Tag Archives: Laemmle Glendale


This picture will be science fiction. You are astonished? But science fiction can be in the past as well as the future. This picture is a trip back to Nero’s time, and that means it is a trip into an unknown dimension. What do we know about the Romans? This has made problems for me. My other pictures have all been autobiographical to one degree or another… But now I must become detached, and that has been very hard work.

First I have to invent this world of Nero. Then I must see it from a very narrow point of view, so it will appear foreign and unknown. I am examining ancient Rome as if this were a documentary about the customs and habits of the Martians. To be detached from your own creation is unnatural—I must look on my son as a stranger…

Because the film is so detached, the sex in it will not be erotic. Everyone says Fellini is making a dirty movie. But everything will be abstract, detached. The sex in SATYRICON will be like those ancient Indian statues on the positions of love. Even as you see a woman kissing a monster, it means nothing, because it is so old, so far away, from another civilization…

If you see with innocent eyes, everything is divine… All artists are equal when they are themselves. — Federico Fellini


Wednesday, January 22, at 7 pm.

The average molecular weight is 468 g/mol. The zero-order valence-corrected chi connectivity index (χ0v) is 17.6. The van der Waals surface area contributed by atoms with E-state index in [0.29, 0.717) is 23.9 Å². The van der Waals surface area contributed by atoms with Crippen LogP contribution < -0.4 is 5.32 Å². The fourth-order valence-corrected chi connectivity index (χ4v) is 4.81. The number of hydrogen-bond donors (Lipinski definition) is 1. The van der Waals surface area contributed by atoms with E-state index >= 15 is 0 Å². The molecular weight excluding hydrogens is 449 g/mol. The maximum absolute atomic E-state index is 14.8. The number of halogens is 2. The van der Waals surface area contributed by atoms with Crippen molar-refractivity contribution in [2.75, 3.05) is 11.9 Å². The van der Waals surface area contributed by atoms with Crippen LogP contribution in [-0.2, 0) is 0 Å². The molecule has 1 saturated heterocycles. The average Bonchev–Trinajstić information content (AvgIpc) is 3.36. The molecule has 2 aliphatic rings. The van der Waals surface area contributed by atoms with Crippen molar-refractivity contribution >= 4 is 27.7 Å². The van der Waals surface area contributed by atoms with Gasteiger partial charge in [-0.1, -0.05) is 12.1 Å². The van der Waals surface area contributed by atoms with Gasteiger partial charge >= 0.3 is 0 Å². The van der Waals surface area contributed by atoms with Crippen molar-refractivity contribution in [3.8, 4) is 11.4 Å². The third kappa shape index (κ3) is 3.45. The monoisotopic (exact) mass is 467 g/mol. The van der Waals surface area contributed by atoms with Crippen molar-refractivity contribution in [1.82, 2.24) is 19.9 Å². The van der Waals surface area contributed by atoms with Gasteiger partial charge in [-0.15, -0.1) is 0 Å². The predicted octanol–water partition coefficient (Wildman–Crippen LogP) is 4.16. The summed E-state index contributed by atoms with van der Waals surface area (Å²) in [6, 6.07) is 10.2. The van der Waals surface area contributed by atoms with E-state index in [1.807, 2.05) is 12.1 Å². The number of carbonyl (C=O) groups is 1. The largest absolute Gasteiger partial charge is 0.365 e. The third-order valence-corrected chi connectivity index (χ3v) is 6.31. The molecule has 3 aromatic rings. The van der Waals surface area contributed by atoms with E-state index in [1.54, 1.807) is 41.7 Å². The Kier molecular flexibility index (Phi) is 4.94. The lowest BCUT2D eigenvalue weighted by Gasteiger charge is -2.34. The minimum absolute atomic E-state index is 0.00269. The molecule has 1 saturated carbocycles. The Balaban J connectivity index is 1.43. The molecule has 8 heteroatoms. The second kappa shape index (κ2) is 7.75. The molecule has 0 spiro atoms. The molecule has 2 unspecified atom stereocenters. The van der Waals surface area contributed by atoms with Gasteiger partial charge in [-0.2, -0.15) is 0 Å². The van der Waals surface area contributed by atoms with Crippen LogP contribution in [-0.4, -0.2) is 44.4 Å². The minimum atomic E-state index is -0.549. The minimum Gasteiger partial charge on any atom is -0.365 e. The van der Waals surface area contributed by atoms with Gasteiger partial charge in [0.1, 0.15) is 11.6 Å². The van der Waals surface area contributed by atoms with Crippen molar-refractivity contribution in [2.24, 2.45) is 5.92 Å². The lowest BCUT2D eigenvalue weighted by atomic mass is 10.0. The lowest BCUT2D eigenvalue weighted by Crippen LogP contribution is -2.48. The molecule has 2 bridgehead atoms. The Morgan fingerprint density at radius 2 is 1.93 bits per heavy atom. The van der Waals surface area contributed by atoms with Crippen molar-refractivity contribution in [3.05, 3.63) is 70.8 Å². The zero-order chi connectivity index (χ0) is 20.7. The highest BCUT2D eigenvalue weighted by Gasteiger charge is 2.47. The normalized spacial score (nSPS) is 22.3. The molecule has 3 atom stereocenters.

11523 Santa Monica Boulevard, West Los Angeles.

Pasadena 7

673 East Colorado Boulevard, Pasadena.


2017 North Maryland Avenue, Glendale.

Federico Fellini, Fellini Satyricon (1969), from top: Hiram Keller; Keller and Martin Potter (right); Mario Romagnoli (right); Fellini with actor on set; Fellini Satyricon; Capucine; U.S. poster; Fellini Satyricon; Keller.


THE LAST BLACK MAN IN SAN FRANCISCO (2019)—Joe Talbot and Jimmie Fails’ visual poem to a city they knew well, loved greatly, and lost to gentrification—is already a period piece; many of the locations depicted in the movie have been torn down since filming wrapped.

“There was a feeling growing up in San Francisco. There was the park where we met as kids, Precita Park, you’d see Filipino kids, Samoan, Latino, black, white. All hanging around each other, getting to know each other and dating across different backgrounds. And I think that San Francisco, I’m afraid, is on the verge of not existing, because so many of the people that we grew up with are being priced out of the city. And out of that sort of crossover, you have friendships like ours. So for one, I fear that the next generation won’t be making art like this. ‘Cause those friendships have to take form to produce that art.” — director Joe Talbot, to Jimmie Fails

This unmissable work—starring Fails, Jonathan MajorsRob Morgan, Tichina ArnoldDanny Glover, Mike Epps, and Finn Wittrock—has been held over until late-August.


Through August 29.


207 North Maryland Avenue, Glendale.

The Last Black Man in San Francisco, from top: Jimmie Fails; Jonathan Majors (left) and Fails; A24 poster; Danny Glover (left) and Majors; Fails, Majors, and Glover; Fails. Images courtesy and © the filmmakers, the performers, and A24.


“I am a form, the knowledge of which is an illusion.” — Pasolini

From the distance of nearly forty-five years since his murder at the hands of a young Roman hustler, the public life and times of Pier Paolo Pasolini subsist like an Italian noir. The country’s “Years of Lead” from the late 1960s through the ’80s were marked by economic precarity, political savagery, and—for the urbane author and filmmaker—personal depression.

“To scandalize is a right. To be scandalized is a pleasure.” — Pasolini